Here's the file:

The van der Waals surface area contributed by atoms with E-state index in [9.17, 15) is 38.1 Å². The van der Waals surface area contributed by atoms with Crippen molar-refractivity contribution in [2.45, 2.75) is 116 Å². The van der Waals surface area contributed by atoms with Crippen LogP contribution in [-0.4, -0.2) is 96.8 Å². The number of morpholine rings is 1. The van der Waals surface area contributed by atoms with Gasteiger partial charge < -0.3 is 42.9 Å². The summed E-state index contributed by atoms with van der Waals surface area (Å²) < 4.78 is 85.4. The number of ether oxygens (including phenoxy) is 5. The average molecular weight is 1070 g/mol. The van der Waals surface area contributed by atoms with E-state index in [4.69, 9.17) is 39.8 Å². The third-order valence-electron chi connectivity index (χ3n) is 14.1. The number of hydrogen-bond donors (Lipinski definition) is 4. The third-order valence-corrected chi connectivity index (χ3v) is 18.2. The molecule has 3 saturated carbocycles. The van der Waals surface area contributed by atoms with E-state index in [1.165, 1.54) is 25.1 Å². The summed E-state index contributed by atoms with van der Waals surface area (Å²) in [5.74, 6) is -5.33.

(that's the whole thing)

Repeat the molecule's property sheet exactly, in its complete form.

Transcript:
The van der Waals surface area contributed by atoms with E-state index in [9.17, 15) is 38.1 Å². The van der Waals surface area contributed by atoms with Crippen molar-refractivity contribution in [2.45, 2.75) is 116 Å². The van der Waals surface area contributed by atoms with Crippen LogP contribution in [-0.4, -0.2) is 96.8 Å². The number of morpholine rings is 1. The van der Waals surface area contributed by atoms with Gasteiger partial charge < -0.3 is 42.9 Å². The summed E-state index contributed by atoms with van der Waals surface area (Å²) < 4.78 is 85.4. The number of ether oxygens (including phenoxy) is 5. The average molecular weight is 1070 g/mol. The van der Waals surface area contributed by atoms with E-state index in [4.69, 9.17) is 39.8 Å². The third-order valence-electron chi connectivity index (χ3n) is 14.1. The number of hydrogen-bond donors (Lipinski definition) is 4. The third-order valence-corrected chi connectivity index (χ3v) is 18.2. The molecule has 3 saturated carbocycles. The van der Waals surface area contributed by atoms with E-state index in [1.165, 1.54) is 25.1 Å². The summed E-state index contributed by atoms with van der Waals surface area (Å²) in [5.74, 6) is -5.33.